Usually, the highest interest rates you pay on your outstanding debts are attached to your credit cards, so that’s the place to start. The median credit card interest rate in June 2023 was almost 24%. If you’re paying that much or more on any of your debts, make it your top priority to get those balances paid off. But interest rates lower than that, including on personal loans, should have your attention, too.

One way to attack it: Rank the interest rates you’re paying from highest to lowest, and work in order from top to bottom on eliminating those balances one at a time. (Remember that you’ll have to make at-least minimum payments on all your other debts each month, too.) Whenever you can, send in a payment more frequently than once a month on that highest-rate balance and include more than the monthly bill requires. When you’ve cleared out that balance, move on to the one with the next-highest interest rate in your ranking. This is called the Debt Avalanche or the Debt Stacking method for tackling high-interest debts. It’s also sometimes called the Debt Wrecking Ball because in many cases it’s the most efficient way to demolish someone’s series of debts.

A second approach comes at the problem from the other direction. Leaving interest rates out of it, the Debt Snowball method advises you to rank your debt balances, and then start at the bottom by paying off the smallest one first and working your way up from there. Each time you pay one off, you move up to the next largest balance. The idea is that you build momentum that way, like a rolling snowball.

There are advantages and disadvantages to both approaches.

» Learn More: Debt Snowball vs. Debt Wrecking Ball

3. Increase Your Income

We know what you’re thinking: “Increase my income? Well duh! If I could make more money, don’t you think I’d already be doing it?” And yes, we do. But just to be sure, allow us to suggest a handful of options that might not have occurred to you. They won’t necessarily make you rich, but they could generate enough new cash every now and then to help you make an extra payment on your credit card bills or mortgage and car loan, which is a key to being debt-free by 50.

Hold a garage sale. Rent out an extra room, either to a long-term tenant or to short-term  Airbnb guests. Try babysitting or dog-walking or any number of other side jobs. Do you have a hobby that might be more marketable than you realize? Could you sell something you create on your own time at home? Do you have a special skill you could teach to others? Think outside the box. There’s gold in them thar hills. (Just so we’re clear, that’s a figure of speech. We aren’t recommending literally heading to the hills to prospect for gold. There are more practical and reliable ways than that to increase your income.)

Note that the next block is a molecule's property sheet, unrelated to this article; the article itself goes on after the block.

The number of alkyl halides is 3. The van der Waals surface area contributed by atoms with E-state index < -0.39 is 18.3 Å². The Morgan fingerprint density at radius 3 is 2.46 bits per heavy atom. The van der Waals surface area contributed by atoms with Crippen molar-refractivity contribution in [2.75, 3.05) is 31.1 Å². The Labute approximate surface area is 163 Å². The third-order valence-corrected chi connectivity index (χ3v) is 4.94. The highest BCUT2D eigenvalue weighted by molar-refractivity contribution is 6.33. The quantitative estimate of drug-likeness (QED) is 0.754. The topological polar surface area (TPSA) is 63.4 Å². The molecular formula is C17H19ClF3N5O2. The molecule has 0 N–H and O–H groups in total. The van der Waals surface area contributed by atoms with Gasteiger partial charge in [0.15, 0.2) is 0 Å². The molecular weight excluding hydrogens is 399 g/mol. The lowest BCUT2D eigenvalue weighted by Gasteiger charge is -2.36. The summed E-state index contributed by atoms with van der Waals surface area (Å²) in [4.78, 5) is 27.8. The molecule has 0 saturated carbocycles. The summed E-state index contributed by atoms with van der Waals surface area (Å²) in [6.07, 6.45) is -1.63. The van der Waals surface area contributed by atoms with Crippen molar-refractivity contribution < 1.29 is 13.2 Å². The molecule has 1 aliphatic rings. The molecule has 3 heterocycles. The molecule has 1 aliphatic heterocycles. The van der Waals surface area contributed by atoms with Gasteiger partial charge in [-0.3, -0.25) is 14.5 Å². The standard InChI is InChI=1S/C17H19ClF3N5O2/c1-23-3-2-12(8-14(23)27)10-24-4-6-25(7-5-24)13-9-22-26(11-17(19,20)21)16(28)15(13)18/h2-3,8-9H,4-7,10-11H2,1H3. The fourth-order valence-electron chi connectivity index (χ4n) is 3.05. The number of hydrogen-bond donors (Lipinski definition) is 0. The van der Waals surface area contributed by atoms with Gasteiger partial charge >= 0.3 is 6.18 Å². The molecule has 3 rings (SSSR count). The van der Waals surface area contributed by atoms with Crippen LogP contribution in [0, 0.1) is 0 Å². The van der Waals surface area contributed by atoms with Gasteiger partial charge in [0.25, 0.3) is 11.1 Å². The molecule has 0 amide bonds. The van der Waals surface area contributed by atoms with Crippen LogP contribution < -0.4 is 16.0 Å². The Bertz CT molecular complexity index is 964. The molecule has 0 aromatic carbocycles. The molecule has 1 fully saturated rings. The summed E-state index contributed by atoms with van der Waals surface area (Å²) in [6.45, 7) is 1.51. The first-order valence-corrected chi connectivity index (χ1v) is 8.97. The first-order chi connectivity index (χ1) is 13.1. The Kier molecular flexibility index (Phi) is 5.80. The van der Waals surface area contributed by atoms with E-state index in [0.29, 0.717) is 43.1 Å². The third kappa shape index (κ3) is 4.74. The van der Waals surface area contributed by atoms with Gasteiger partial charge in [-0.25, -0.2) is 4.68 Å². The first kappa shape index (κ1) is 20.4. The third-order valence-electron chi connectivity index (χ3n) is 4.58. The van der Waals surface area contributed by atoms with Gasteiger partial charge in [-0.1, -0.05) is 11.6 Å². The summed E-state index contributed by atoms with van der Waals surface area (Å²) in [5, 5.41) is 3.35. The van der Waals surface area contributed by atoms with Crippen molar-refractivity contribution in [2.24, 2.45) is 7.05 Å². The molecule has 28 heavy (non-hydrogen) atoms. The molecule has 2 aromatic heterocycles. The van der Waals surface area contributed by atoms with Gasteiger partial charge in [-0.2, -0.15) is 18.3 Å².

4. Make Extra Mortgage Payments

If you’re a homeowner, chances are your mortgage is the single-largest and longest-lasting debt you’re carrying. Unless you come into an unexpected windfall – win the lottery, inherit a fortune, find Blackbeard’s buried treasure – paying a mortgage off early is going to take a lot of baby steps. But it can be done. Whenever you have extra cash, maybe from that garage sale or your dog-walking gig, send it to the mortgage company in addition to your regular monthly payment. You’ll be cutting the balance and the length of the loan down to size at a more rapid pace.

Here’s another little way to speed up the process of paying off the mortgage early. If your lender will allow it, cut your monthly payment in two and send in one half of it every two weeks. By the end of the year, you’ll have made an extra payment or two. Trust us: We did the calendar math!

Too, it never hurts to shop around for refinancing opportunities. If you can lock in a lower interest rate than you have on your current mortgage, your monthly payments should be smaller, which in turn ought to make it easier to put together the additional payments that will get you out from under the home loan load earlier.

5. Prioritize Your Health